Hearn has been making the case that his new charge thrives on the big occasion, with the Olympics as case study No. 1, and that we will see a rejuvenated DeGale at Wembley.
After the Eubank-Benn rivalry heated up the British scene in 1990, it was red-hot and event-level fights followed involving the ill-fated Michael Watson and Irish tough-man Steve Collins.
DeGale has the perfect opportunity to follow those footsteps and get himself into the exciting (and lucrative) mix, but he needs to deliver against Gonzales to make it happen.
5. How's the View Back There?
Eddie Hearn has pulled off a major promotional coup by selling 75,000+ seats for this fight and bringing the first ever boxing match to the new Wembley Stadium.
The public have really bought into this event and even if the two fighters aren't the absolute best in the division, the atmosphere should be second to none.
All the same, there's little that can be done to change the fact that stadia, especially mega-stadia like Wembley, are not well-suited for boxing.
This panoramic photo of the logistical rehearsal overemphasises the distance from the back seats to the ring, but the point is made—it's a long way away. What's more, the additional screens look disappointingly small.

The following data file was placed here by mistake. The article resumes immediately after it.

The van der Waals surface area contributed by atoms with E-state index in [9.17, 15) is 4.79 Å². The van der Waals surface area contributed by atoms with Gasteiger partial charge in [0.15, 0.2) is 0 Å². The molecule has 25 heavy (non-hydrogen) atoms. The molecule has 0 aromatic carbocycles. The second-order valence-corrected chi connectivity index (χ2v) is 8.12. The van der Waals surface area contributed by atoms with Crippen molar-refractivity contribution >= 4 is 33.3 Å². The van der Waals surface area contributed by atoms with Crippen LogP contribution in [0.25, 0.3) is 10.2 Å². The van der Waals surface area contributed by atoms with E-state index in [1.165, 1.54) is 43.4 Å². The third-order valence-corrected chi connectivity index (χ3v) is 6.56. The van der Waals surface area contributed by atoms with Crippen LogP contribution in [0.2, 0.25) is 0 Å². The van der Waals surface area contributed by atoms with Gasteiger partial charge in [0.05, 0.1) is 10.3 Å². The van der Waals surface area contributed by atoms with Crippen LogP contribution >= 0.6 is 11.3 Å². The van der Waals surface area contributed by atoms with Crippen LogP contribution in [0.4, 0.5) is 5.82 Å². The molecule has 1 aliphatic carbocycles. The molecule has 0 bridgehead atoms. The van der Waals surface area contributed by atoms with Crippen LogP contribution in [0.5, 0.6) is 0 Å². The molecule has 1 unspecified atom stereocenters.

Wembley has good screens at the two ends, but they force fans to choose between watching the actual fight and following it second-hand, unlike the superior setup at the US equivalent AT&T Stadium, which boasts massive central screens.
As a one-off event, fans will get their money's worth for simply being able to say "I was there"—especially with the cheapest seats priced at only £30, a sum which doesn't get you very far at all in terms of live entertainment these days.
It will, though, be interesting to see the feedback from the paying customers. If they rate it a good experience overall, we may see the likes of DeGale versus the winner at similarly massive venues.
Or perhaps the reaction will be more lukewarm, and this fight will remain a one-off historical outlier as, once the novelty value wears off, fans decide the home viewing experience is superior.
At any rate, with the benefit of modern stadium design, nobody will have so bad a view as some at boxing's first true mega-fight—Jack Dempsey versus Georges Carpentier in 1921.